“The #MenAreTrash movement has brought to light the gender-based violence that occurs all over the world but is so often swept under the carpet. Men don’t realise how privileged they are to be able to walk in the dark – to walk anywhere – without fear. What the #MenAreTrash movement has done is create discussion about this privilege. I have found it incredibly frustrating that most men have a knee-jerk reaction and say, ‘but I don’t hurt women, I’m a good person, I’m not trash.’ The reality is that if you, as a man, feel worried when your daughter, girlfriend, mother or female friend walks alone at night, then you have admitted to yourself that men are trash. Men seem to want some kind of special recognition, a special prize for being decent human beings. That’s not the way it works. Do better, men.” – Ellen
“#MenAreTrash is a term that infuriates idiotic men, a term that pushes women to defend the men in their life that they deem untrash-like. It makes the rest of us scream ‘MEN ARE TRASH!’ into an open wound that existed before the hashtag did.” – Lady Skollie
Sale: 30 prints of Lady Skollie’s #SorryNotSorry artwork (below) – which tackles the “self-serving” apology letter South African rapper Okmalumkoolkat wrote following his sexual assault charge – will be on sale for R250 each. All proceeds go to Sonke Gender Justice in the fight against violence against womxn. To purchase, email email@example.com with the subject line: “#MenAreTrash”.
David Tshabalala aka Slaying Goliath*
“The #Menaretrash hashtag has shock value, to some extent. I like the fact that it evokes a lot of emotion and garners a lot of opinion from women and men alike. I understand and agree with the sentiment because I think it forces us, men, to ‘prove’ ourselves that we aren’t trash. I am trash if I know men who violate women, but I don’t take any action. I think the subject of masculinity is a deep issue because of what we learn from culture and religion. Until we evolve with culture and religion, we’ll continue to believe that ‘men don’t cry’ et cetera. Perhaps we need better leadership and guidance from church leaders, our elders and politicians alike.” – David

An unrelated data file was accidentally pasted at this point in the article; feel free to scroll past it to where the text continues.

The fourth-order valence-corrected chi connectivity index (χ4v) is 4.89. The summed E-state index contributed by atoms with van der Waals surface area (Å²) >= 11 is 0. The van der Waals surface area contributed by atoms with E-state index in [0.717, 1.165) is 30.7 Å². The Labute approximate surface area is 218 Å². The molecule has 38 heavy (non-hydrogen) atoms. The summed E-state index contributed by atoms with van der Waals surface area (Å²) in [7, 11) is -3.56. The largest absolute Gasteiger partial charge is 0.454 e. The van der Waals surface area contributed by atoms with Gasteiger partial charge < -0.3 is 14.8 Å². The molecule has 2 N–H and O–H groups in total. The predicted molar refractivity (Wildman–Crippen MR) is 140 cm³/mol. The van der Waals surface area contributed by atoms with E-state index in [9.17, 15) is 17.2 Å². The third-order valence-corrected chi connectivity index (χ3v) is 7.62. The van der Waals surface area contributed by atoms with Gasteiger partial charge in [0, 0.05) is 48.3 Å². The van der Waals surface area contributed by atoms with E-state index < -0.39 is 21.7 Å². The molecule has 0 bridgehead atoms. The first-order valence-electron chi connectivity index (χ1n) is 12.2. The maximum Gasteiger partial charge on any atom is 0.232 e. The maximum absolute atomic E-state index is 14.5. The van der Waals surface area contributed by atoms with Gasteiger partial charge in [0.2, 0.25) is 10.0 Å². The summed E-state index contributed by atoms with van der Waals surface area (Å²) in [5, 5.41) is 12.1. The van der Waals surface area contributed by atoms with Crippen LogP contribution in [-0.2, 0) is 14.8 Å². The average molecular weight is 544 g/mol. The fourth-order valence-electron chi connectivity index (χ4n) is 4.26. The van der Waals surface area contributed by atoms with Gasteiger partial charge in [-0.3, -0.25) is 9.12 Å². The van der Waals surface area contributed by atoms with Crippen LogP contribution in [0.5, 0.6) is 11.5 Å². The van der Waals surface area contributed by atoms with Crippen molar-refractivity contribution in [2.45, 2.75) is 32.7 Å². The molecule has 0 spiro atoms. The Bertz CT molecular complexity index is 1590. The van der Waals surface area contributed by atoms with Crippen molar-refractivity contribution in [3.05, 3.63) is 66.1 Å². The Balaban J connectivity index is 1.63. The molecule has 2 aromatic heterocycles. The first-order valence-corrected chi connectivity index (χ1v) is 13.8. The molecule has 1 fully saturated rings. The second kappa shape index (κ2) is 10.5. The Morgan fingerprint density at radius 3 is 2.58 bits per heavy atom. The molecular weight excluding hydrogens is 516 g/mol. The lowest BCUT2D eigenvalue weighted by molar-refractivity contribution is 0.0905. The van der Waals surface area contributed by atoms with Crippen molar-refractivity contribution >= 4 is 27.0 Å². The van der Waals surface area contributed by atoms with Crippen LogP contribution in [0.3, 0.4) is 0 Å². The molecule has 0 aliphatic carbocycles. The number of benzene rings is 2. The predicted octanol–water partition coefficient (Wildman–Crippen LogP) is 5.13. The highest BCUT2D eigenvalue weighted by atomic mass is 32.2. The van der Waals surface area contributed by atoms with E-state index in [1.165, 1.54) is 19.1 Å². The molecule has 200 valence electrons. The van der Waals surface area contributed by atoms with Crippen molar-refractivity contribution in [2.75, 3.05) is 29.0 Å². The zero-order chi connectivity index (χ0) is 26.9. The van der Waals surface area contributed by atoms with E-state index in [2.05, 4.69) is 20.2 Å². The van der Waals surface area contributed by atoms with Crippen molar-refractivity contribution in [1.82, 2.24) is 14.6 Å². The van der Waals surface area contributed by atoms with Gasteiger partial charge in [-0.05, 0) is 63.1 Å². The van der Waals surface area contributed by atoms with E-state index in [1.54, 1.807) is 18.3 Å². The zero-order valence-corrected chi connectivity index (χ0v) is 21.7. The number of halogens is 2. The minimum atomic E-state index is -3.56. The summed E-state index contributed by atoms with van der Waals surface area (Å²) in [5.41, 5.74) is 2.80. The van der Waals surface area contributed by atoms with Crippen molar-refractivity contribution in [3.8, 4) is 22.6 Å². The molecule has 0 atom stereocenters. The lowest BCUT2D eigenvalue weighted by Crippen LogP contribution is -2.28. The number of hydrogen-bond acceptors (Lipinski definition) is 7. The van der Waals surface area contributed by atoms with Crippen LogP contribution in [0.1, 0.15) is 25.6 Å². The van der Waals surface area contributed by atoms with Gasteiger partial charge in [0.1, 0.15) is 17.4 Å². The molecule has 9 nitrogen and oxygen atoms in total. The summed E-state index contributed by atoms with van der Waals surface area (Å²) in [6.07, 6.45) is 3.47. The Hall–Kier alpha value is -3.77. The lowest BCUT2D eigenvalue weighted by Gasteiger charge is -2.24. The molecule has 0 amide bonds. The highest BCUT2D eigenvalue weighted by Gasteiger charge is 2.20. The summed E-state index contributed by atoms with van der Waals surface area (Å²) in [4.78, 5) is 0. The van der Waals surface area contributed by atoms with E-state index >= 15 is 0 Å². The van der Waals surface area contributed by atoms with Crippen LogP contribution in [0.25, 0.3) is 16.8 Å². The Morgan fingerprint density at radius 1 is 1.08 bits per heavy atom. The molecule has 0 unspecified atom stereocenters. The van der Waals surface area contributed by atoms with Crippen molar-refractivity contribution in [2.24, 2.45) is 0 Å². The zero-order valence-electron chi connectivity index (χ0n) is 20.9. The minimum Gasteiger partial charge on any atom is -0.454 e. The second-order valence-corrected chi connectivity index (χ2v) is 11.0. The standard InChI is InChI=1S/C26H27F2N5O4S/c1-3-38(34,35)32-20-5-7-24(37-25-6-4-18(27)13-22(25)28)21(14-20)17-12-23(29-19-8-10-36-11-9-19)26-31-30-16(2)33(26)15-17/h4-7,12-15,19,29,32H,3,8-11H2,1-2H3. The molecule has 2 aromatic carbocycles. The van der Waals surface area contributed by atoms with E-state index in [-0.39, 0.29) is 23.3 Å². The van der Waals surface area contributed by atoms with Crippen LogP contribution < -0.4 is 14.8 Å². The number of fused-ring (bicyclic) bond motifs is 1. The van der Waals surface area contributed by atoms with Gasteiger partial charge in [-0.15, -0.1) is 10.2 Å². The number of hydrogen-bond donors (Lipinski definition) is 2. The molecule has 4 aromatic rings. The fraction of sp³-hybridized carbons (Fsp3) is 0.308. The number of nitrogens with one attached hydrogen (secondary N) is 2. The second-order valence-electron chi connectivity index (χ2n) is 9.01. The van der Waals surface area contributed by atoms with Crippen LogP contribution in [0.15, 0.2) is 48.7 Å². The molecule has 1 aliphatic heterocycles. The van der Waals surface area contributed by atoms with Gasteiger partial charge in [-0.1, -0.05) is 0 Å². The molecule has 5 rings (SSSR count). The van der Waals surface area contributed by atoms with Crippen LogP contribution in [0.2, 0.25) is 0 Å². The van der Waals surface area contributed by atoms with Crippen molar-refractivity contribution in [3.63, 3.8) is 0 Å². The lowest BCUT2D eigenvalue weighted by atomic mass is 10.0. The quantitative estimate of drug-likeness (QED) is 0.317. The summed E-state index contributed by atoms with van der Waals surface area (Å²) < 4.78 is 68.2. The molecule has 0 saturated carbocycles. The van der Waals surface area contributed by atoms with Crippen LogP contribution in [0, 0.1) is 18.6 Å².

“The title of the illustration is: The ‘C’ is for coward: Trash-Man. And the rationale: Using a universal pop culture ‘icon’ that all boys (men) grew up relating to, the imagery plays on the notion that we are all accountable for this patriarchal world construct that has lent itself to the oppression of women. We (males) all aspired to be ‘Super Man’ at some stage and have been conditioned to feel entitled to that ‘power/strength’. Evil prevails when the good say nothing. WE should all acknowledge that YES, there is a crisis with gender today and we must fix it; we must do better.” – Sindiso
“For a long time I have felt emasculated by the idea that I can’t protect the women in my life when I’m not around them. That some men have such insidious intentions. Coming from me as a male, it hurts. Women are so accustomed to having to protect themselves instead of men being accustomed to keeping their shit together. This hashtag revealed so much to me about close male friends. That they too have such insidious intentions.” – Seth
This article is dedicated to: Karabo Mokoena, Courtney Pieters, Anene Booysen, Palmira Silva, Samantha Medland, Lerato Moloi, Popi Qwabe, Bongeka Phungula, Mavis Mabala, Priska Schalk, Nicola Pienaar, Reeva Steenkamp, Akhona Njokana, Thapelo Ramorotong, Meisie Molefe, Sthembile Mdluli, Sascha Arendse, Rene-Tracy Roman, Iyapha Yamile, Jeannette Cindi, and scores of other womxn whose lives have unjustly ended due to South Africa’s violence epidemic.